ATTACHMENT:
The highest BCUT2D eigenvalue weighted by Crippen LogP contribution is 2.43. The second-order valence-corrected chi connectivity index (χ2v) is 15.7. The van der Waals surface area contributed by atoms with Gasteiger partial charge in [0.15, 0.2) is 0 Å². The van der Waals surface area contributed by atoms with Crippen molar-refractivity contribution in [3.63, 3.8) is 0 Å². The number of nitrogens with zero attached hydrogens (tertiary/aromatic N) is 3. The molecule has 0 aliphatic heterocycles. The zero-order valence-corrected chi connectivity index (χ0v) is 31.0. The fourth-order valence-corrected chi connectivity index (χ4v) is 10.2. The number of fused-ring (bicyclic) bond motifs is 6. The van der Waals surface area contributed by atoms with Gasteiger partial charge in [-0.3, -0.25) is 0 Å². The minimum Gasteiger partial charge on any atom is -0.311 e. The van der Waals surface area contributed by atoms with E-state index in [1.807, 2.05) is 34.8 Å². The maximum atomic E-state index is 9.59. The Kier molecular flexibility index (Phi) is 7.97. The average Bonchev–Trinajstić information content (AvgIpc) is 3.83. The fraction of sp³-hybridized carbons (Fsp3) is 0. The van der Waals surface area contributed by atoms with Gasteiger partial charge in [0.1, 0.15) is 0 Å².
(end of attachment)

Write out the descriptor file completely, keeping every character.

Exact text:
The highest BCUT2D eigenvalue weighted by Crippen LogP contribution is 2.43. The second-order valence-corrected chi connectivity index (χ2v) is 15.7. The van der Waals surface area contributed by atoms with Gasteiger partial charge in [0.15, 0.2) is 0 Å². The van der Waals surface area contributed by atoms with Crippen molar-refractivity contribution in [3.63, 3.8) is 0 Å². The number of nitrogens with zero attached hydrogens (tertiary/aromatic N) is 3. The molecule has 0 aliphatic heterocycles. The zero-order valence-corrected chi connectivity index (χ0v) is 31.0. The fourth-order valence-corrected chi connectivity index (χ4v) is 10.2. The number of fused-ring (bicyclic) bond motifs is 6. The van der Waals surface area contributed by atoms with Gasteiger partial charge in [-0.3, -0.25) is 0 Å². The minimum Gasteiger partial charge on any atom is -0.311 e. The van der Waals surface area contributed by atoms with E-state index in [1.807, 2.05) is 34.8 Å². The maximum atomic E-state index is 9.59. The Kier molecular flexibility index (Phi) is 7.97. The average Bonchev–Trinajstić information content (AvgIpc) is 3.83. The fraction of sp³-hybridized carbons (Fsp3) is 0. The van der Waals surface area contributed by atoms with Gasteiger partial charge in [0.1, 0.15) is 0 Å².